Montreal subway cars too high, city needs to grind tunnels

Montreal's STM transit agency will make a series of changes to its Metro network due to the size,...

Montreal's STM transit agency will make a series of changes to its Metro network due to the size, weight and configuration of the new $2.2-billion fleet. In the photo, Michel Labrecque, Chairman of the Board of Directors of the STM, inside the cockpit of a subway car. EMMANUEL DELACOUR/QMI AGENCY file photo

, Last Updated: 2:41 PM ET

Montreal's new subway cars are so massive that city workers will have to grind down some tunnels to avoid wedges, QMI Agency has learned.

Montreal's STM transit agency will make a series of changes to its Metro network due to the size, weight and configuration of the $2.2-billion fleet.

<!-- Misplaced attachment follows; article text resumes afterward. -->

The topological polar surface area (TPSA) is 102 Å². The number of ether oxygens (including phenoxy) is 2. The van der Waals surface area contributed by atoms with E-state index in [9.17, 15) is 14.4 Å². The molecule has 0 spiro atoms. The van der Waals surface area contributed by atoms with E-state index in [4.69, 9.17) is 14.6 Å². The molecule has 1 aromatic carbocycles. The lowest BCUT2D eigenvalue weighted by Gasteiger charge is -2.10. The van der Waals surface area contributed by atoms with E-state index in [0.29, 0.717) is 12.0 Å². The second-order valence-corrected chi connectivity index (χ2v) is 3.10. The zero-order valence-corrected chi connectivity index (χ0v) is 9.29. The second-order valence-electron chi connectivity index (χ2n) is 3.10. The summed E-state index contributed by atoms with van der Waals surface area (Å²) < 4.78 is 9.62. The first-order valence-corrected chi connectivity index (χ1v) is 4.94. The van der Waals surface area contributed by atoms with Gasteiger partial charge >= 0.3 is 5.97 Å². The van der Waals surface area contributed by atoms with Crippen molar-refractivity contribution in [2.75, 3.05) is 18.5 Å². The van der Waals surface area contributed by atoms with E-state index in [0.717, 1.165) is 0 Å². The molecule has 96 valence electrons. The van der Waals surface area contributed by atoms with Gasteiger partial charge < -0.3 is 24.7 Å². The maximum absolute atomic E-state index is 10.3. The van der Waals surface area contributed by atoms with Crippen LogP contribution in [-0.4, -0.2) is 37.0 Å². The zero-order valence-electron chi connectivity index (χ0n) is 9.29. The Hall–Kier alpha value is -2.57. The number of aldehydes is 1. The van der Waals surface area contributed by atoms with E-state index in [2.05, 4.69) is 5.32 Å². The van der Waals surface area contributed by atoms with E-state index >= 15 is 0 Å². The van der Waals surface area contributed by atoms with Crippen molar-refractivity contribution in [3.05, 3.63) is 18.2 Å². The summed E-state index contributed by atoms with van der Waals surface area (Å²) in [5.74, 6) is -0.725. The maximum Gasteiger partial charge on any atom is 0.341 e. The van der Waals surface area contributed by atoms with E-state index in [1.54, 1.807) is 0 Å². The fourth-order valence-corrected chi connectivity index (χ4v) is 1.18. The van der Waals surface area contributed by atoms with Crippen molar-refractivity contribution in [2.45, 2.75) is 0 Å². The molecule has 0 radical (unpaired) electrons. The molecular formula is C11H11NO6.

The STM didn't reveal the extent or cost of the work.

"The way the cars are made, if the suspension was broken, or punctured tires caused cars to lean to one side, they wouldn't pass through some ... tunnels," said maintenance union president Luc Saint-Hilaire.

The new cars each outweigh the old ones by 13 tonnes. That means Metro tunnels will also have to be reinforced in some places.

Sources also tell QMI that the new cars consume up to 30% more electricity. The STM would not confirm the information but said it was taking measures to make the cars more energy efficient.

Montreal's existing Metro cars, among the oldest in the world, were supposed to be replaced with new Bombardier cars by 2012.

The project was delayed when the French firm Alstom won the right to submit a bid.

Bombardier and Alstom eventually agreed to work together to build the cars.

The STM maintenance union wonders if it was all worth the trouble.

"For now, we're being told everything is under control," said Saint-Hilaire. "But it remains to be seen whether the new cars will work as well as the old ones."

- With files from Brian Daly


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